simultaneous ca2+ imaging and electrophysiology is totally awesome and really reserved for those with stunning technical ability.


Austin Elliott said...

Ole Petersen's lab have spent many yrs using Ca-act'd K+ and (latterly) Cl- currents as a "proxy indicator" of local [Ca]. However, the technique still has a LOT of unknowns, as Nat says - especially w IClCa as we don't really know the channel activation mechanism.

Of course, TIRF microscopy has been heavily plugged as an "in between" stage where [Ca] signals are recorded from the submembrane space and therefore people claim they are "seeing" the Ca entering through the channels more directly.

Any views of TIRF used this way, Nat? I imagined the Clapham lab would probably have a TIRF rig.

Nat Blair said...

Austin, thanks for coming by. It's always nice to see other people interested in calcium and ion channels!

I'll be honest, I haven't given a lot of thought to TIRF measurements for local calcium, but my gut tells me it's a bit dodgy. And yes, here in the Clapper Land, we do have a TIRF set up. It was even used in a few papers! :p

There's some technical issues: usually you need a decent amount of excitation light, so lasers are often used (so fura is out the window). Also, multiple excitation wavelengths can be tricky to get in good spatial register (and might they fall off differently in intensity away from the glass surface? Can't recall off the top of my head).

Also, for chemical fluorophores, wouldn't the Ca-indicator diffuse away quickly during the excitation time (and faster than unbound Ca2+)? That might abrogate one's ability to really sample only the local submembrane [Ca2+].

Perhaps a membrane tethered protein fluorophore indicator would be better? Anyone ever see this being used?

Austin Elliott said...

Yeah, I have sort of automatic misgivings about TIRF for similar reasons. I wonder if one could do TIRF with Indo? Indo was designed for excitation with an Hg line at 365 nm, but there's probably a fancy laser that does 365 nm somewhere, if you're a lab with plenty of ££/$$.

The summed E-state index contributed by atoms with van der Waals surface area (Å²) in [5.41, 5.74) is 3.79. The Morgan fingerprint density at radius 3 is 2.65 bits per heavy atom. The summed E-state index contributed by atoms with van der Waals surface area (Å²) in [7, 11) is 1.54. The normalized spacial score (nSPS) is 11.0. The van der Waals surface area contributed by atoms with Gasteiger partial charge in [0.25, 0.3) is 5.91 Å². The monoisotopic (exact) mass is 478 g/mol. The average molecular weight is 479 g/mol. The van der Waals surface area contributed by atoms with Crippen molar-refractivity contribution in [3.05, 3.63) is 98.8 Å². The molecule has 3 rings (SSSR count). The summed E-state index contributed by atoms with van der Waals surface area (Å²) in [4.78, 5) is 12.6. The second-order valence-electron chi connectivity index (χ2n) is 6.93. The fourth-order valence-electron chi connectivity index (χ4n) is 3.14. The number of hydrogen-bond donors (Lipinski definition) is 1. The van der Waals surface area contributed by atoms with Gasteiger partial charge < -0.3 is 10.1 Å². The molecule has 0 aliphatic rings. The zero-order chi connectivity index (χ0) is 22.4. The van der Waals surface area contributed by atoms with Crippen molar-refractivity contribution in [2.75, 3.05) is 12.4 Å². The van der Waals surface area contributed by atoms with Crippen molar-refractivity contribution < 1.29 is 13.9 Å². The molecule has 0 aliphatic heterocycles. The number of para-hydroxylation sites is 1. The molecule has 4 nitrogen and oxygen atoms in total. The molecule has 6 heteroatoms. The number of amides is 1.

Not sure about the TIRF indicator diffusing problem, though I guess the TIRF fiends must have some sort of standard answer. It's actually a problem a bit like the kind of things Erwin Neher used to model to calculate [Ca] "active zones" round the mouth of channels, so I would guess someone must have crunched the nos somewhere in the TIRF lit.

I always thought a membrane tethered/targetted Ca-dep fluorophore would be the solution, but I can't recall one being used. I suspect now that you would need a small molecule rather than a protein-based indicator, so maybe that is the stumbling block.

About a dozen years ago I think we all thought GFP-based Ca indicators like the Cameleons were going to be the solution to all this stuff. The first generation Cameleons were (by repute, not used them myself) a bit "un-bright", and low on dynamic range, so maybe that was part of the problem. Anyway, they never really caught on big time, for some reason, and the papers I do remember were all "multiple single cell photometry" rather than subcellular imaging. I am pretty sure there are 2nd generation ones now, but again I don't recall many papers. I used to be into measuring [Ca]ER, and the targetable Cameleons were hotly awaited for that, but then the whole field kind of went cold about a decade ago.

Anyway, I guess Fura et al are just so easy to use that you have to have a really compelling reason to accept less bright and less "easy" indicators.